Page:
Figure 2.1 Embodied and operational carbon emissions
A building’s carbon footprint over its lifespan is the sum of its embodied plus operational emissions.
Transitioning to low-carbon built environments requires the design of material strategies that have multiple benefits and that take a “whole life-cycle” approach, in line with the principles of a circular economy. To appreciate the value of such an approach, it is important to first understand how and where most of the greenhouse gas emissions from the built environment are generated. These emissions are broadly split across two categories: embodied emissions and operational emissions (see Figure 2.1). Understanding the difference is key to decarbonizing the built environment sector:
Embodied emissions are all the emissions associated with the construction (and deconstruction) of a building. They are generated during the extraction, manufacturing, transport and on-site construction of building materials (new buildings as well as renovations) and at “end-of-life” demolition, or, preferably, re-use for new buildings (GlobalABC and UNEP 2021).
Operational emissions are the emissions generated through the function and maintenance of the building. They are released while maintaining the building’s indoor “comfort levels,” including by heating, cooling, lighting and electrical appliances. The initial design choices for a building (such as the building materials used) as well as upgrading materials during renovations, have significant impacts on the amount of operational carbon and on opportunities for recycling.
Figure 2.2 Projected contributions from embodied and
operational carbon within the building sector
Under business as usual, embodied emissions will contribute nearly half of all building emissions by mid-century.
Within the total share of emissions from building and construction (37 per cent), the majority (11 per cent) are indirect operational emissions from residential buildings (see Figure 1.1). However, at least 6 per cent are embodied emissions from the most commonly used building materials: concrete, steel and aluminium.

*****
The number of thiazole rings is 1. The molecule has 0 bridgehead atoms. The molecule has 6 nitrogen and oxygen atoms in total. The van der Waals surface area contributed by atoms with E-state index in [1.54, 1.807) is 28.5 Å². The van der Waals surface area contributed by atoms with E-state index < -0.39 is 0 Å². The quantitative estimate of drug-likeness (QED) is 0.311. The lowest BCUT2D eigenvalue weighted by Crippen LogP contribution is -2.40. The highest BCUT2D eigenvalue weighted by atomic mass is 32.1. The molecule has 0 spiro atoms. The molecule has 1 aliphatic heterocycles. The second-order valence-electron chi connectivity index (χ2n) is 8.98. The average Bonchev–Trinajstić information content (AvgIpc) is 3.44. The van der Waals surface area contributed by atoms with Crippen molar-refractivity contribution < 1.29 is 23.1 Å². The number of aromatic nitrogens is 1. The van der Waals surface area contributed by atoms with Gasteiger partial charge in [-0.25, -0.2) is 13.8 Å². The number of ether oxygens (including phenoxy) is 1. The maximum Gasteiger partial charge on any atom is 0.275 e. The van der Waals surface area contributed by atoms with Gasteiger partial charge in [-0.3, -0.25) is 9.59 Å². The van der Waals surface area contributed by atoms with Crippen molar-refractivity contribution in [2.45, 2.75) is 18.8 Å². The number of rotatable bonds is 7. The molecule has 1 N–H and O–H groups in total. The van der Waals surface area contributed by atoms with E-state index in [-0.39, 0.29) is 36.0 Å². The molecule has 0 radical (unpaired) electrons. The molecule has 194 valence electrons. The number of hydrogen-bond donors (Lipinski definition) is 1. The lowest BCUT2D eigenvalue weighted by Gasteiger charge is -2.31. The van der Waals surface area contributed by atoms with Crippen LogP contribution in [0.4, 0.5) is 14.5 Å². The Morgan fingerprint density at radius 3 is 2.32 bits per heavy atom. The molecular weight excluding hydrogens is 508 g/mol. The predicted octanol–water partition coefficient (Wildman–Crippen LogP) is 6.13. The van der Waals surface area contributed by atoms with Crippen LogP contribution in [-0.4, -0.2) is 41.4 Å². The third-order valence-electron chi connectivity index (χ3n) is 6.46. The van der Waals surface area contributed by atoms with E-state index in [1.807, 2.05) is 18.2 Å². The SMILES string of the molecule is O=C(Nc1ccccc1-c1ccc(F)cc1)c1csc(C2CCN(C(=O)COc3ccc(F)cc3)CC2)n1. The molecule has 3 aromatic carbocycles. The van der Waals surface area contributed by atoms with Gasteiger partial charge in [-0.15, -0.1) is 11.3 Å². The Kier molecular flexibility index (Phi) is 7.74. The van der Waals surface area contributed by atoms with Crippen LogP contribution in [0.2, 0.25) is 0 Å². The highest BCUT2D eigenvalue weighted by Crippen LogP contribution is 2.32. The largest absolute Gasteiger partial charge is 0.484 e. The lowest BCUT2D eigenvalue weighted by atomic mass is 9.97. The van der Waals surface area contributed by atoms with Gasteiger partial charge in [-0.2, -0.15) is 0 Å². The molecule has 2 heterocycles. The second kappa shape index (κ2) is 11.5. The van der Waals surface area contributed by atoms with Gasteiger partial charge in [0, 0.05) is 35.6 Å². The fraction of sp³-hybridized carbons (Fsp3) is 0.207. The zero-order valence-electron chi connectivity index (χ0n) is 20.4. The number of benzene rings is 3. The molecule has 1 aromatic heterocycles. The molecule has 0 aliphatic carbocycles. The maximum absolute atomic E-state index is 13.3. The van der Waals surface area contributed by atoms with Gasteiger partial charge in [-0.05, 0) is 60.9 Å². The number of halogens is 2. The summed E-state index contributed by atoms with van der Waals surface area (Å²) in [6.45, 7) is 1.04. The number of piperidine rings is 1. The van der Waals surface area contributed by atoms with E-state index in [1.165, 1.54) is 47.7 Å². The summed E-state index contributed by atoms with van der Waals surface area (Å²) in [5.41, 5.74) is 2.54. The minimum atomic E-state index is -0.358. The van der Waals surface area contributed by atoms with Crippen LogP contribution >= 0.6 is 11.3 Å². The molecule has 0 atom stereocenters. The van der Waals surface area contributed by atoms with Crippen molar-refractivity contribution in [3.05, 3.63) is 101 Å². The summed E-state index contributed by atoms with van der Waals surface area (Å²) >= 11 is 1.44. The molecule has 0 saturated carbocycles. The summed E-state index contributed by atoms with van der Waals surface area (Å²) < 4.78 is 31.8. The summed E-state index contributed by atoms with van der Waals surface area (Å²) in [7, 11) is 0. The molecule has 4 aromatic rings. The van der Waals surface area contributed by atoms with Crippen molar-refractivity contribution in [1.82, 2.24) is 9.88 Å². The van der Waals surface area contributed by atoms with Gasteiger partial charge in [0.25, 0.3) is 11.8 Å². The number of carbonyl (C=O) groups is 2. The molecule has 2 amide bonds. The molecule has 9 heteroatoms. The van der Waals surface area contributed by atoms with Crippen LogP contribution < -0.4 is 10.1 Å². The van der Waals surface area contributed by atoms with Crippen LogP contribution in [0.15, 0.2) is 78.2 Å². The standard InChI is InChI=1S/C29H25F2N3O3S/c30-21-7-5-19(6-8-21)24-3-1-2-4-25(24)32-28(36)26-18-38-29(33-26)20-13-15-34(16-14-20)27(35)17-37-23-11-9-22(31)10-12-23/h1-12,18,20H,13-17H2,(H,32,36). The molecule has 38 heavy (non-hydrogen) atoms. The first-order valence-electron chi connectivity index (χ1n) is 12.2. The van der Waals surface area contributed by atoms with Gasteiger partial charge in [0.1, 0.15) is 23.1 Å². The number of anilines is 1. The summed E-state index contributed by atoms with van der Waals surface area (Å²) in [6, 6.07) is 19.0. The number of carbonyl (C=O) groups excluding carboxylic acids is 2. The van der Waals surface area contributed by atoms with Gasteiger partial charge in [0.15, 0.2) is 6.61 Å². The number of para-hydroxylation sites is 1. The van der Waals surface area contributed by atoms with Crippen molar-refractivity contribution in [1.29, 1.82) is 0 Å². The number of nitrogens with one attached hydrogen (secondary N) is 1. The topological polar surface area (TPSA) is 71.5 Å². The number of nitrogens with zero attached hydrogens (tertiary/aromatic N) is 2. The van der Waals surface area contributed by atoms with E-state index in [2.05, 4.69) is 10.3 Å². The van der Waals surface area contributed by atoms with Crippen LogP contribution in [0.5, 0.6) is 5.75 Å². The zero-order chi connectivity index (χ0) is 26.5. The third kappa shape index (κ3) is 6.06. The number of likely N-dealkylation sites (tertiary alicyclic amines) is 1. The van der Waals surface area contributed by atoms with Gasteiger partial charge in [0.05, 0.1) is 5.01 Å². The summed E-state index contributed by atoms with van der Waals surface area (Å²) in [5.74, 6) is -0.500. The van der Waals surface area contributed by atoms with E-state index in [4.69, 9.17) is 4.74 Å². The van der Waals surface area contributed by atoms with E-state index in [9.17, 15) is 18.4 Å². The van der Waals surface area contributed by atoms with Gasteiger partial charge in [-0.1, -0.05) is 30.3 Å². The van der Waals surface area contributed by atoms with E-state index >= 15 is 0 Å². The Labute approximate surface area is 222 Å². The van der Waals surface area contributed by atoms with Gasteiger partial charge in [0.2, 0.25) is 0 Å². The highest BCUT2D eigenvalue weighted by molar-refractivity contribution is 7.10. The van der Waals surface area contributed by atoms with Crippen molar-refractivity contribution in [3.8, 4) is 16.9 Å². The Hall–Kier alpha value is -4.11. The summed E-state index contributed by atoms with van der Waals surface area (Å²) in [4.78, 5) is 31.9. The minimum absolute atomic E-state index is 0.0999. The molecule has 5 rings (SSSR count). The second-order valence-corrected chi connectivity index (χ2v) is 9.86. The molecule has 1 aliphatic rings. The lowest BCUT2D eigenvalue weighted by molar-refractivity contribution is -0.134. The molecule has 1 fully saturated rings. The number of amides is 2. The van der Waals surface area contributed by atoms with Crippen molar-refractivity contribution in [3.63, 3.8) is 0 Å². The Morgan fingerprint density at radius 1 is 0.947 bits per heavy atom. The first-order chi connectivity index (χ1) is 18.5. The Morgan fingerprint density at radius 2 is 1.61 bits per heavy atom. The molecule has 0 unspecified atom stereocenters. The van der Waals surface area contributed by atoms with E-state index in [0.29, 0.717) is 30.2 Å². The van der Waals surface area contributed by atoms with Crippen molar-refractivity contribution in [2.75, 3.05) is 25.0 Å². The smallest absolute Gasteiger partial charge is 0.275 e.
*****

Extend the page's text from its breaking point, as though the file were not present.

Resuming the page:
In recent years, considerable attention has been focused on how to reduce operational carbon in the built environment, as it currently contributes the lion’s share of emissions from the sector (75 per cent) (see Figure 2.2). However, the share of embodied carbon of materials is projected to surge from 25 per cent to nearly half (49 per cent) by mid-century (OECD 2019). Meanwhile, the share of operational carbon will shrink as electricity grids increasingly transition to renewable energy and as building operations become more efficient (Architecture 2030 2022).
Figure 2.3 Embodied and operational carbon emissions over the building lifespan
Operational carbon will continue to decrease with grid decarbonisation, while embodied carbon is set to remain high without meaningful action.
Figure 2.3 illustrates how, over a building’s lifespan, annual emissions from operational carbon (blue bars) will continue to decrease as the grid is decarbonised by 2050. Meanwhile, embodied carbon (green bars) will remain high, if meaningful action is not taken to reduce it.
Figure 2.4 Impact of material selection on urban surface temperatures and the urban heat island effect
Building materials literally “change the climate” and are directly responsible for rising temperatures in urban areas.
The choice of construction materials impacts every aspect of a building’s life-cycle emissions. Material selection has a huge impact on operational emissions because of the way it affects energy demand. Material choices can literally “change the (micro)climate” by contributing to the urban heat island effect (Narumi, Levinson and Shimoda 2021) (see Figure 2.4). A material can either absorb the heat from the sun (as with concrete and brick), reflect solar heat gain (as with light-coloured surfaces) or transform solar energy (through on-site power generation and/or living materials such as green roofs).
The use of heat-absorbent materials such as concrete increases urban temperatures and the energy demand for cooling in buildings using mechanical air-conditioning (Davis and Gertler 2015; Deroubaix et al. 2021). Impervious surfaces such as concrete also cause excess water run-off and add to the carbon costs of pumping and treating stormwater. In certain climates, when designed properly, high-mass materials within buildings could support passive thermal effects and reduce requirements for heating and/or cooling (Pérez-Lombard, Ortiz and Pout 2008).
Given the huge impacts that building materials such as concrete have on both embodied and operational energy, the management of building material processes accounts for nearly one-fifth of global embodied carbon emissions, across the entire life cycle (OECD 2019).